Much has been written about the faults or potential failings of the common core writing guidelines for kindergarteners. Specifically, that students in Kindergarten are asked to do too much, too soon, and may not be ready—which is not only developmentally inappropriate, and could cause long-term trouble with motivation and self-efficacy. However, many of the concerns can be noted as implementation and interpretation problems. It certainly isn’t outlandish to expect: If Play-Based Kindergarten is the research-based and developmentally appropriate standard, then why emphasize literacy benchmarks at all? Because the didactic and rote- based, worksheet –emphasized structure of poor teaching is wrong no matter which standards you use.Common core or no, the successful Kindergarten of the future is an amalgamation of time-tested techniques and proven research, focused on hands-on, interactive and independent learning.
The purpose of this article is neither to defend nor degrade Common Core Writing Standards, but practically and simply to provide educators with some tips and reminders that would keep the focus on where it needs to be for a 5-year old. Free, supported, structured, literacy-rich, imaginative and self-guided, scaffolded PLAY.
Here are some guidelines for making Common Core guidelines work for you in your Kindergarten classroom, within the framework of developmentally appropriate play.
1.“With Prompting and Support”
Early Childhood Educators involved in writing the CC standards were “adamant” that this phrase be peppered throughout the literacy guidelines.The difference between “reading” and “reading with prompting and support”, especially in Kindergarten, is tremendous. The former neglects individual needs and the latter allows for lap reading, repeating, call-and-response, and student-specific structures.
Make use of that leeway in your classroom. Neither children nor adults learn by seamlessly advancing from one level to the next. It’s more like a tree, with good roots and ample nutrition, which grows and flourishes in its own way and time. Provide ample and safe space for all your little seedlings to take root.
2. Keep what works.
The Foundational principles of Common Core Kindergarten Writing standards- that children, in literacy-rich environments, can identify their letters & read with individual support, is nothing unusual. Creating a supportive and welcoming and nurturing environment is your pleasure and responsibility as a teacher. No standards change that.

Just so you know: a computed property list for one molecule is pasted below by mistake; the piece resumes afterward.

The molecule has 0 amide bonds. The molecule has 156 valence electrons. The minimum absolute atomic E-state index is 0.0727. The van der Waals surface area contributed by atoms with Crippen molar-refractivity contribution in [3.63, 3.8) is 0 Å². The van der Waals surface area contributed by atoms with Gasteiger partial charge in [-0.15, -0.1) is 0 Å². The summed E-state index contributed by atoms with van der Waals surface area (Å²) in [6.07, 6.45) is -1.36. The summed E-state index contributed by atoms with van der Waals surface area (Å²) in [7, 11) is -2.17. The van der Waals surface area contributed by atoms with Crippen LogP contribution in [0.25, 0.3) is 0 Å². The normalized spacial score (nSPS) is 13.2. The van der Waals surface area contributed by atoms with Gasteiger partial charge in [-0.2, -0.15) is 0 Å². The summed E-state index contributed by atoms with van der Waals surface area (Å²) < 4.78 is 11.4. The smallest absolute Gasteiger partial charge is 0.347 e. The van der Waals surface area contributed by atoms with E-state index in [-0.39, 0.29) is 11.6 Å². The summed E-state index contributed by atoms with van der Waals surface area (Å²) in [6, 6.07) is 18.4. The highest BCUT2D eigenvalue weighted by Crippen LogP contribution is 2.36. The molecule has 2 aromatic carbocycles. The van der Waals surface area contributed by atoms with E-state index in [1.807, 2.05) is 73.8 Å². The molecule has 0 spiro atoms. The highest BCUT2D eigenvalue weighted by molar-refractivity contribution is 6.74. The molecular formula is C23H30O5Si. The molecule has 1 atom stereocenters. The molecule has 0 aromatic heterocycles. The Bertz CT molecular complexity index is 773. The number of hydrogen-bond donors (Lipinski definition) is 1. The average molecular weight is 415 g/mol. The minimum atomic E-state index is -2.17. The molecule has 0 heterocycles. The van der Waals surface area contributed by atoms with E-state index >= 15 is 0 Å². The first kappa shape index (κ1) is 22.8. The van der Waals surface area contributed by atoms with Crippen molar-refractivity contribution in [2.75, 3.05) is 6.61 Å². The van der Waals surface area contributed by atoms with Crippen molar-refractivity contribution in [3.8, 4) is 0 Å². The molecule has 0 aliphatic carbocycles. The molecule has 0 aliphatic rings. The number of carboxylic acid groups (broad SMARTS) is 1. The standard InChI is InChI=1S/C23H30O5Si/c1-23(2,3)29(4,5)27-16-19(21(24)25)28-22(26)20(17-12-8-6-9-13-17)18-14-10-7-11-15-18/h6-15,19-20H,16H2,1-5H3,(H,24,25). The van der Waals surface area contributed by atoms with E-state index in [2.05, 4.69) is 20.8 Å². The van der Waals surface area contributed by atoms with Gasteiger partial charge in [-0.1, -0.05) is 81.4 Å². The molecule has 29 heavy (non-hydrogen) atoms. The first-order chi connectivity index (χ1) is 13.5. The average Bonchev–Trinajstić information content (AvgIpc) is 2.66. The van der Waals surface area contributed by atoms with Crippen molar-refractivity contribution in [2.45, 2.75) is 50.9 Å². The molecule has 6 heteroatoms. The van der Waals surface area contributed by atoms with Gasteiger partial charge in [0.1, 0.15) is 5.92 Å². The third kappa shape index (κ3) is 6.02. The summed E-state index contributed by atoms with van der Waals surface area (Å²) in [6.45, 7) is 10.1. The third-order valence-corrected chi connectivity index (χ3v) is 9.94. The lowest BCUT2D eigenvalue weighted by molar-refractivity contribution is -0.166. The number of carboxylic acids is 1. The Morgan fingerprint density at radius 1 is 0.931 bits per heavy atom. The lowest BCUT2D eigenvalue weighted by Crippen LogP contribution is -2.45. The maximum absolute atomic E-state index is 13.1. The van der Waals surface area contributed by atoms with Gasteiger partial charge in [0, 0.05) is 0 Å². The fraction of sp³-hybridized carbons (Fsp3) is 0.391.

So, using the research to infuse various layered texts and complex questions into your teaching practice doesn’t require that anyone reorganize the practices that are already working well to build early literacy.
3. If you can’t say it, you can’t write it!
Provide the Language for Prewriting: Here is a great example of a CC Writing Unit plan for Kindergarten: It provides photo examples, anchor charts, printables, and differentiation opportunities.
One of the things it emphasizes is the need for modeling and providing the vocabulary that the students need to be successful in that learning goal.Since the lesson plan centers on teaching opinion vs. fact, the provided sentence starters are as follows: I think, I feel, I like/don’t like, My favorite part, This was interesting because, the reason why, and etc.
Because, if you can’t say it, you can’t write it!
4. Tell me a Story, Tell me Why, Tell me How
Get comfortable with the three types of Common Core Writing: To Provide Opinions, To Inform and Explain, and To Write Narratives. Kindergarteners are full of stories to tell, ideas to share and opinions to express.
And no matter which part of the political spectrum you land on, we can all agree that learning to back opinions up with facts, explain ourselves civilly and differentiate between a story and a report are critical to the civilized future.
Here are some great examples of each:
Remember that the best writing lessons are a spiral staircase- revisiting the foundation while circling up towards new challenges. Embrace what Common Core Writing Standards can do for you.
March on, teacher!
Next Week: 7 Printable Plans for Common Core Writing in Lower Elementary